[ Contents ]
Creating jobs in rural areas
In a word...
Yves Champetier, Director
LEADER European Observatory
"25.000" - This is the figure in the "ex-post" assessment of LEADER
I (1992-1995) finalised a few months ago. It is an estimate of the
number of jobs created in the 217 beneficiary areas of the first
phase of the Community Initiative for rural development.
It will be another three or four years before the results of LEADER
II are known, but with a budget and the number of areas four times
greater than those under LEADER I, it can be estimated that some
100.000 jobs will have been created.
Of course, these figures do not tell us about the many different
situations illustrated in the four actions and various reports and
stories featured in this 20th issue of LEADER Magazine.
These examples are reminders that in rural areas jobs are created
one at a time. Sometimes employment is the result of a new
combination of activities, or an expansion of activities. Sometimes
it is generated by an exemplary partnership between government and
business or the voluntary sector. Quite often, jobs will come from a
collective approach to propose a new service in one place, to market
local products differently or to come up with a new kind of tourism
in another place. It is on the ground, helping the local
communities, businesses, voluntary organisations and local
authorities with their initiatives on a day-to-day basis, that
little by little progress is being made in the difficult and ongoing
fight for jobs.
As Elena Saraceno shows in her article, these results are a direct
consequence of the LEADER "approach". At the local level, the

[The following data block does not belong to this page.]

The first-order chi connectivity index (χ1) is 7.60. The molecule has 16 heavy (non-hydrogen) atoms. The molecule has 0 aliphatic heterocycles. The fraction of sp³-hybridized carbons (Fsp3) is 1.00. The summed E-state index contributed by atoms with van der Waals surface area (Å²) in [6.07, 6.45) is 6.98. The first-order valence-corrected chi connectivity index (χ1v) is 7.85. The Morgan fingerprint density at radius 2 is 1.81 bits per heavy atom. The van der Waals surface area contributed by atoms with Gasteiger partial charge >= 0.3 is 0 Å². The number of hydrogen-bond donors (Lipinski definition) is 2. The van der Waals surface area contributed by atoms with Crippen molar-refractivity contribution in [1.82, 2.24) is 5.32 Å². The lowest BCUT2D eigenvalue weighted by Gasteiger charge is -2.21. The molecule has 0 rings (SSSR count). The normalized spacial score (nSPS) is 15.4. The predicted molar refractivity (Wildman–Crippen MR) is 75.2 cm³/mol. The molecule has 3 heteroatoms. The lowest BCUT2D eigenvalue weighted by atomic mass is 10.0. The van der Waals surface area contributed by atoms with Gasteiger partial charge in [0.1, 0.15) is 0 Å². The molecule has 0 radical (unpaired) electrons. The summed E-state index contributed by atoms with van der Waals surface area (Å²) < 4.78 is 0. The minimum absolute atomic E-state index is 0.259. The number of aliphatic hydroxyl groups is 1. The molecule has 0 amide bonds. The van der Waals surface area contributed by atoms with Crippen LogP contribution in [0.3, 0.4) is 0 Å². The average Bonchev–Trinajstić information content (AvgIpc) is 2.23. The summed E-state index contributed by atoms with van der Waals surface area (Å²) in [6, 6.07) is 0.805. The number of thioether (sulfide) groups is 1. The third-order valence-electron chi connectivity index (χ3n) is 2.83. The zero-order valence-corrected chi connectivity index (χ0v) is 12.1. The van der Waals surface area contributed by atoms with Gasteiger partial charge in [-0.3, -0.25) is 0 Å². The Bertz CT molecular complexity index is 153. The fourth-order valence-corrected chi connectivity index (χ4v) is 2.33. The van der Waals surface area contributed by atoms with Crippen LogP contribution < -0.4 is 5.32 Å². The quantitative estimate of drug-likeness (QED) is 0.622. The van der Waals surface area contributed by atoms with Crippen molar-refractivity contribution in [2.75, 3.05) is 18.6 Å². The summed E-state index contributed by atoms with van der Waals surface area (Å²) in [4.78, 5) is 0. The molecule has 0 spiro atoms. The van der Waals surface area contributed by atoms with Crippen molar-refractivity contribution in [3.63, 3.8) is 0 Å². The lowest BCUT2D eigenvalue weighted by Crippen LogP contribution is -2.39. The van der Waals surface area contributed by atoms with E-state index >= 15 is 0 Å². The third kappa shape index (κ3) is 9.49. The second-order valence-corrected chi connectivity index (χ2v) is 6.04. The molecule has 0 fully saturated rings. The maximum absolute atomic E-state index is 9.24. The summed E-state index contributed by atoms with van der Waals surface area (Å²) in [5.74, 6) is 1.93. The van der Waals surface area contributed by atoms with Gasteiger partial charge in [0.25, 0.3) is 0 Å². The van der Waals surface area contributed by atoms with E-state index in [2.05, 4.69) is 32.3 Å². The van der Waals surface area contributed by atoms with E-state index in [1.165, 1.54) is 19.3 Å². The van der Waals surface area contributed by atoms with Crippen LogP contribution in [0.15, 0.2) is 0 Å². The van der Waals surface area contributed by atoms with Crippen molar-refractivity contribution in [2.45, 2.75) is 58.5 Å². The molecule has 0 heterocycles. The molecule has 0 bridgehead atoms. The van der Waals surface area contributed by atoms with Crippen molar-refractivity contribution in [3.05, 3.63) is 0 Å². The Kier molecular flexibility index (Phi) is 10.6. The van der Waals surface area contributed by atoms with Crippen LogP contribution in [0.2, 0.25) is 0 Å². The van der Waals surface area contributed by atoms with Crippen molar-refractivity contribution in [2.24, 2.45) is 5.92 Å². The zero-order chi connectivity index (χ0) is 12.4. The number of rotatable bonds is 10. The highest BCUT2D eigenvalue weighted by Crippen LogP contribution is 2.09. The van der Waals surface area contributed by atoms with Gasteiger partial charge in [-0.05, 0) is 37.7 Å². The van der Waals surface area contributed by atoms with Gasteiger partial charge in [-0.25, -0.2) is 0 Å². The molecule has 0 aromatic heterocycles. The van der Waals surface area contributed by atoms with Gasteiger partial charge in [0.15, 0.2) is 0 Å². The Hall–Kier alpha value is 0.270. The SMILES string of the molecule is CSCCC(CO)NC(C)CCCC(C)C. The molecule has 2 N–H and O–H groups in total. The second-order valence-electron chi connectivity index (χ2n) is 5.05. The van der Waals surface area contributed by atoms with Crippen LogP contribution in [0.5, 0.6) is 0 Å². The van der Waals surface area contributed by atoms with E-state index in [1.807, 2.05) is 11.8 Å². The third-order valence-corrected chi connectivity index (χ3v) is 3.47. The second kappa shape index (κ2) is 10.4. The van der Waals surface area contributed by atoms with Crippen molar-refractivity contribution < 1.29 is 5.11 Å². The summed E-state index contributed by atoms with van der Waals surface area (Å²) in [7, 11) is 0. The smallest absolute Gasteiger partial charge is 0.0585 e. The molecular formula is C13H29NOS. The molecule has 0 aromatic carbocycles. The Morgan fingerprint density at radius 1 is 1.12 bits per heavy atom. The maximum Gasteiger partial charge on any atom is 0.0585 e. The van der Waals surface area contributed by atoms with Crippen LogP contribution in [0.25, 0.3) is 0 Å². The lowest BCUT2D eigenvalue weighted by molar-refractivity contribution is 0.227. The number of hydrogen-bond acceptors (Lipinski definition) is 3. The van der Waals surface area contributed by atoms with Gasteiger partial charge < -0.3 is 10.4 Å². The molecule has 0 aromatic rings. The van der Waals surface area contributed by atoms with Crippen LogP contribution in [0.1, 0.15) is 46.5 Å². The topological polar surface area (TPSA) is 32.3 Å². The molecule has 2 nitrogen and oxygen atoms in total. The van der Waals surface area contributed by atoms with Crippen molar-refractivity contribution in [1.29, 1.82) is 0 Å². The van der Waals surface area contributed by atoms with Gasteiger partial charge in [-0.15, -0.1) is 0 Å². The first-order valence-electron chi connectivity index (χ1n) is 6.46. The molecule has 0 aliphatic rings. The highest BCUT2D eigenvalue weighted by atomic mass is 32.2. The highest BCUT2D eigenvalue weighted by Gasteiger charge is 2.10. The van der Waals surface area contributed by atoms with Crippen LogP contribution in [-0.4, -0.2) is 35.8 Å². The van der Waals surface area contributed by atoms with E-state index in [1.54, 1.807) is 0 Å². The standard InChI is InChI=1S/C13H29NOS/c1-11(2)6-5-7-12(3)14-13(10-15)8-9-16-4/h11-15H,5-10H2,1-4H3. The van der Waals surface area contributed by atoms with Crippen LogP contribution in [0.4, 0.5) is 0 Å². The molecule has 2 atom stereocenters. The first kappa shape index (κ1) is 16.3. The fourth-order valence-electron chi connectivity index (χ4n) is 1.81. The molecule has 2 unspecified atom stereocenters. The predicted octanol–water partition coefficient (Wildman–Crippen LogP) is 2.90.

results are especially significant, because the actions launched
have taken full advantage of the seven essential characteristics of
this LEADER approach:
- LEADER concerns areas large enough to allow for a coherent
local development policy;
- extensive involvement of the community is constantly sought
and facilitated by the permanent effort to inform, animate and
- a large partnership means that all the "living strengths" of
the area (local authorities, businesses, voluntary organisations,
etc.) are able to work together with the local action group;
- the actions implemented are "innovative", that is to say these
actions try to provide new answers to the problems of the areas
concerned while coming from a sustainable development perspective;
- these actions are part of a coherent whole where
complementarities and links can be created between the area's
various sectors of activity;
- participation in the LEADER network at the regional, national
and European levels enables the local groups to make their actions
known, to benefit from the experiences of others and to cooperate
whenever advantageous with neighbouring or more distant areas;
- the procedures for LEADER's administrative and financial
implementation should make it easier to lend flexible and effective
assistance to projects.
LEADER II is in its final stage: by the end of 1999, all
appropriations are to have been committed. The current period is
therefore a period of intensive mobilisation for the local action
groups which are working to finalise the implementation of projects.
At the same time, everyone is wondering about the future and place
local actors will have in tomorrow's rural policies.
The Member States are now busy preparing the European programmes for
the period 2000-2006, and most of them are currently examining how a
certain number of lessons from LEADER might be incorporated in the
future policies on rural development. Not only are they looking at
the idea of a large dissemination of this approach to all the
Union's rural areas, but they are also thinking about opening it up
to other types of intervention, other sectors, other policies. It is
a fundamental challenge for the years ahead, and it is hoped that,
tomorrow, this local approach will become one of the essential
components of these future policies.
However, much still remains to be done to help the countryside with
the changes it will have to undergo, and the future rural
development Initiative must continue to play a fundamental role by
encouraging the emergence of new approaches, experimenting new
models of development and pioneering new activities beneficial to
all of the European Union's rural areas.
source: LEADER Magazine n°20 - Spring, 1999